This exhibition introduces the beauty of Kuma’s architecture by focusing on these two groundbreaking structures built with stone and wood, two of the most familiar and most contrasting materials known to humans.

Source: Kadokawa Musashino Museum official website’s event page

Kadokawa Musashino Museum

If you are looking for more detailed general information on the new Kadokawa Museum you can find that here. (There is also a brief summary below). The post includes a floor by floor guide of what is on offer within the museum, which has millions of comics, books and anime. It is more than just a museum with several other facilities including the grand gallery where the Kengo Kuma exhibition is currently being held. And that will host exhibitions routinely going forward.

Kadokawa Musashino Museum is just one of the many offerings at the new Sakura Town Shin Tokorozawa. It is part of the Cool Japan Forest Project, an initiative between Kadokawa Corporation and Tokorozawa city. Kadokawa Corporation are  one of the largest publishing companies in Japan and are known in particular for their manga magazines. Manga will feature greatly in the new complex. Apart from the Kadokawa museum there is the Cool Japan shrine, an anime hotel, restaurants, shops, event space and in the neighboring park there is a TeamLab “Acorn Forest” permanent outdoor exhibition.


The gallery area and 1st floor cafe opened yesterday, but the stunning Bookshelf Theater (pictured above) won’t open until November 6th. An exact date hasn’t been set for the opening of the anime museum, but they hope to open it in Autumn.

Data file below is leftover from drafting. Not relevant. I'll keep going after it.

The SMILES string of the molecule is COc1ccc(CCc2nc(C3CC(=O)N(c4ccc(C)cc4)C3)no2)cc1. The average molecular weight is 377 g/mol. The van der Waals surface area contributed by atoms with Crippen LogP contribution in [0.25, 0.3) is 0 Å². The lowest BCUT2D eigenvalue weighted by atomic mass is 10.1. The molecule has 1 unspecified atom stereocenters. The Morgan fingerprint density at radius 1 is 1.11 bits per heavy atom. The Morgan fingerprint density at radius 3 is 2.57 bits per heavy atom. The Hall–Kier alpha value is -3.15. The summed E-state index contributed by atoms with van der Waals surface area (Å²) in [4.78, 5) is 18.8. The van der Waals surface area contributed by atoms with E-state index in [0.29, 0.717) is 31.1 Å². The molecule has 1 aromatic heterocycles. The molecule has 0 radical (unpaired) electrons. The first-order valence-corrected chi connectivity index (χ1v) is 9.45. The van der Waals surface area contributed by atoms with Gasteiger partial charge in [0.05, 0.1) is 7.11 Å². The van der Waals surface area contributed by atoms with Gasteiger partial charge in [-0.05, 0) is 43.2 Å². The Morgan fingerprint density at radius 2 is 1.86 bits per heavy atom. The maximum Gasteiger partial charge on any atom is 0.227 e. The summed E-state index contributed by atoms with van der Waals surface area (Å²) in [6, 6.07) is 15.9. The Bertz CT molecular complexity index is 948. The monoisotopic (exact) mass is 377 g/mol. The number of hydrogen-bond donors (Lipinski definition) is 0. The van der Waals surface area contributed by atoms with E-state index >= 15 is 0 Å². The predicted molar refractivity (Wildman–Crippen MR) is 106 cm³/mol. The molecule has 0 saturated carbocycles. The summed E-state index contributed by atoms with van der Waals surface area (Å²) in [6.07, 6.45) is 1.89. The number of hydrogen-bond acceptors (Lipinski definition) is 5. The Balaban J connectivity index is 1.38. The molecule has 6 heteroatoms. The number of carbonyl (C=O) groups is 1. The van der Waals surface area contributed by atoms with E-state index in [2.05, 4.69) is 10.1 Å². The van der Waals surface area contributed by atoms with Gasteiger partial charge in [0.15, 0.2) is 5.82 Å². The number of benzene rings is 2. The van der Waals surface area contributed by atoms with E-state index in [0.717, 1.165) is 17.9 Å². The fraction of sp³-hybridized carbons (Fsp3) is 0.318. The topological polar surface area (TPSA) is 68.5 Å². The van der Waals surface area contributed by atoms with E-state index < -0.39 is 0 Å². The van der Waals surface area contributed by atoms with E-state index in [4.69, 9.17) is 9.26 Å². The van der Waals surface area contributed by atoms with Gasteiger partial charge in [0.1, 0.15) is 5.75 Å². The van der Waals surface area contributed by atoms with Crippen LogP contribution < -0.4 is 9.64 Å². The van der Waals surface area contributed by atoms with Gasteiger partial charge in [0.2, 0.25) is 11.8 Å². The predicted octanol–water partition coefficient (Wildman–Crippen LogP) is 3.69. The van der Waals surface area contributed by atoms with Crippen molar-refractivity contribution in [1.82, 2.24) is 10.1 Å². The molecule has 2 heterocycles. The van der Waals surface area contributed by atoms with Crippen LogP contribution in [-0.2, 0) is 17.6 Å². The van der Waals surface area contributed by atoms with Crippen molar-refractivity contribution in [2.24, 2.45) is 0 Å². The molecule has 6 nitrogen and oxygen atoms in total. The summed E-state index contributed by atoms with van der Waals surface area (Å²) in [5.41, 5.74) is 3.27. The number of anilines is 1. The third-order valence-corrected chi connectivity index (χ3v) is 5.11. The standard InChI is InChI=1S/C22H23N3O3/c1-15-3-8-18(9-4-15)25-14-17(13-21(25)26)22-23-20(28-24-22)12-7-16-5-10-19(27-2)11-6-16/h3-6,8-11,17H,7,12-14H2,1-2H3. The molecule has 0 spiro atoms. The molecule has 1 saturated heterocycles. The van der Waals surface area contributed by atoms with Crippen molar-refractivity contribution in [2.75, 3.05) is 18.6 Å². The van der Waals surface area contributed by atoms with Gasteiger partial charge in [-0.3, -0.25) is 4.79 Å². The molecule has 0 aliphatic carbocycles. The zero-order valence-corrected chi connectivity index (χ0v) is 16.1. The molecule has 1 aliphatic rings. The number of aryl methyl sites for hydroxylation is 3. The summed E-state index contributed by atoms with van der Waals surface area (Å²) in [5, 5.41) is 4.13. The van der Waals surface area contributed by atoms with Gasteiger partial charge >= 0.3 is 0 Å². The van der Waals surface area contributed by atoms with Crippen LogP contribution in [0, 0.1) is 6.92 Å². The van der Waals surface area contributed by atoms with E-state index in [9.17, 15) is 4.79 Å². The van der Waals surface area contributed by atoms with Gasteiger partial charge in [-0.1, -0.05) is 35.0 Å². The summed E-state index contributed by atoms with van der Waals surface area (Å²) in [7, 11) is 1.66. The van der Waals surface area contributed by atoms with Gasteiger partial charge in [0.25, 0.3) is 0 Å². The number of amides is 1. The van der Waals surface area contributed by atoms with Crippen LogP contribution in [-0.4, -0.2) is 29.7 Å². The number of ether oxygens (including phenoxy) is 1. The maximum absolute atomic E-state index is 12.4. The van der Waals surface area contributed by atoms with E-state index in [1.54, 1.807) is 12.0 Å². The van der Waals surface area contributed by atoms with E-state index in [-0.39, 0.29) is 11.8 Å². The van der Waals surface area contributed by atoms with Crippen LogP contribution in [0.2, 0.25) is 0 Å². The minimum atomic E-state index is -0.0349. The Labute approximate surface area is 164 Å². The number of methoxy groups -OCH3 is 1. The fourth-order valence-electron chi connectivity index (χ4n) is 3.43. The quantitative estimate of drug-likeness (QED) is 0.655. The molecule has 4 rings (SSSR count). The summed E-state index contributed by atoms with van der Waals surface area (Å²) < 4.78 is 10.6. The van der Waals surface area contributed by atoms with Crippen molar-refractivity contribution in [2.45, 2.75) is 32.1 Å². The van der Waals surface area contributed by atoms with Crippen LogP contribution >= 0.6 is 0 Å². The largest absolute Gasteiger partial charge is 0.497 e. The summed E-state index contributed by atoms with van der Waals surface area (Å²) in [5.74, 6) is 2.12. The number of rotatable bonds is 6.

The museum was supposed to be called Kadokawa Musashino after the name of the publishers who are funding the project “Kadokawa” and the name of the geographical area “Musashino”. However, recently they seem to be referring to it as the Kadokawa Culture Museum. The museum has a section on the Sakura Town website as well as its own website.

Kadokawa Musashino Museum Hours

The museum is open from Wednesdays to Mondays, closed on Tuesdays. It opens from 10 am to 6 pm, except for Fridays and Saturdays when it opens until 9 pm. (Last entry is 30 minutes before closing time everyday).


Tickets cost 1,600 yen for adults, 1000 yen for students and 700 yen for elementary school aged children. Booking is now open on their website (quick link). At the moment (July 16th) the calendar is wide open, but it may book up soon.

Phone number: 0570-017-396. The phone is manned from 2 pm to 5 pm on weekdays only.

All images from the official website. 

Official press release about the August 1st pre-opening.

Find even more cool events and news for Saitama on the Saitama events calendar.


Ten minute walk from Higashi Tokorozawa station. Parking available – it costs 200 yen for 30 minutes, but capped at 600 yen on weekdays and 1800 yen on weekends.